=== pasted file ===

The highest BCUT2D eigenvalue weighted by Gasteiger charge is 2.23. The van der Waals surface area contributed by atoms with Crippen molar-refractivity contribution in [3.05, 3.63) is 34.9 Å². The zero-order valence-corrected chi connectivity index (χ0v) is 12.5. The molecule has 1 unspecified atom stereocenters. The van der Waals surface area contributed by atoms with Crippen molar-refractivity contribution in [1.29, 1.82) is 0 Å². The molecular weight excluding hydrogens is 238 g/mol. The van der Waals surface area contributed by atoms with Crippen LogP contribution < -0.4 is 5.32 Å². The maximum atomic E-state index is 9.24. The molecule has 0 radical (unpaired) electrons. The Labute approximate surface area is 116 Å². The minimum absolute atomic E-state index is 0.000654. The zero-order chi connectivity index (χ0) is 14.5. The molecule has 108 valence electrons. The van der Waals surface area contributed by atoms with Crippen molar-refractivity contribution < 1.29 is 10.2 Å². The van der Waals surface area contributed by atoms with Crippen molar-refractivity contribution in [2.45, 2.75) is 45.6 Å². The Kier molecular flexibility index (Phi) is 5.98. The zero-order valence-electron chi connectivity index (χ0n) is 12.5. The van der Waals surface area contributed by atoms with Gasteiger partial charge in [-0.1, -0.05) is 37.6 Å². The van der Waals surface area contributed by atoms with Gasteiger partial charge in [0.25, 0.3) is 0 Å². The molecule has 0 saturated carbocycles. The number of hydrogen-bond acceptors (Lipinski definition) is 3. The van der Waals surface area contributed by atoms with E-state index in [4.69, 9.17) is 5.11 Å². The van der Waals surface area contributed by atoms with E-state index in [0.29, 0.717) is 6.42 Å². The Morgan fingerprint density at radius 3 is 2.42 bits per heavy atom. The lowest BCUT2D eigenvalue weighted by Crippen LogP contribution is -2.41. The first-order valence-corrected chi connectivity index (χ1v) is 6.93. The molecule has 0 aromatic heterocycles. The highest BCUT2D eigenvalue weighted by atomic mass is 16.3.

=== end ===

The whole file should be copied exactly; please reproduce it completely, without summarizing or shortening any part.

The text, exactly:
The highest BCUT2D eigenvalue weighted by Gasteiger charge is 2.23. The van der Waals surface area contributed by atoms with Crippen molar-refractivity contribution in [3.05, 3.63) is 34.9 Å². The zero-order valence-corrected chi connectivity index (χ0v) is 12.5. The molecule has 1 unspecified atom stereocenters. The van der Waals surface area contributed by atoms with Crippen molar-refractivity contribution in [1.29, 1.82) is 0 Å². The molecular weight excluding hydrogens is 238 g/mol. The van der Waals surface area contributed by atoms with Crippen LogP contribution < -0.4 is 5.32 Å². The maximum atomic E-state index is 9.24. The molecule has 0 radical (unpaired) electrons. The Labute approximate surface area is 116 Å². The minimum absolute atomic E-state index is 0.000654. The zero-order chi connectivity index (χ0) is 14.5. The molecule has 108 valence electrons. The van der Waals surface area contributed by atoms with Crippen molar-refractivity contribution < 1.29 is 10.2 Å². The van der Waals surface area contributed by atoms with Crippen molar-refractivity contribution in [2.45, 2.75) is 45.6 Å². The Kier molecular flexibility index (Phi) is 5.98. The zero-order valence-electron chi connectivity index (χ0n) is 12.5. The van der Waals surface area contributed by atoms with Gasteiger partial charge in [-0.1, -0.05) is 37.6 Å². The van der Waals surface area contributed by atoms with Gasteiger partial charge in [0.25, 0.3) is 0 Å². The molecule has 0 saturated carbocycles. The number of hydrogen-bond acceptors (Lipinski definition) is 3. The van der Waals surface area contributed by atoms with E-state index in [4.69, 9.17) is 5.11 Å². The van der Waals surface area contributed by atoms with E-state index in [0.29, 0.717) is 6.42 Å². The Morgan fingerprint density at radius 3 is 2.42 bits per heavy atom. The lowest BCUT2D eigenvalue weighted by Crippen LogP contribution is -2.41. The first-order valence-corrected chi connectivity index (χ1v) is 6.93. The molecule has 0 aromatic heterocycles. The highest BCUT2D eigenvalue weighted by atomic mass is 16.3.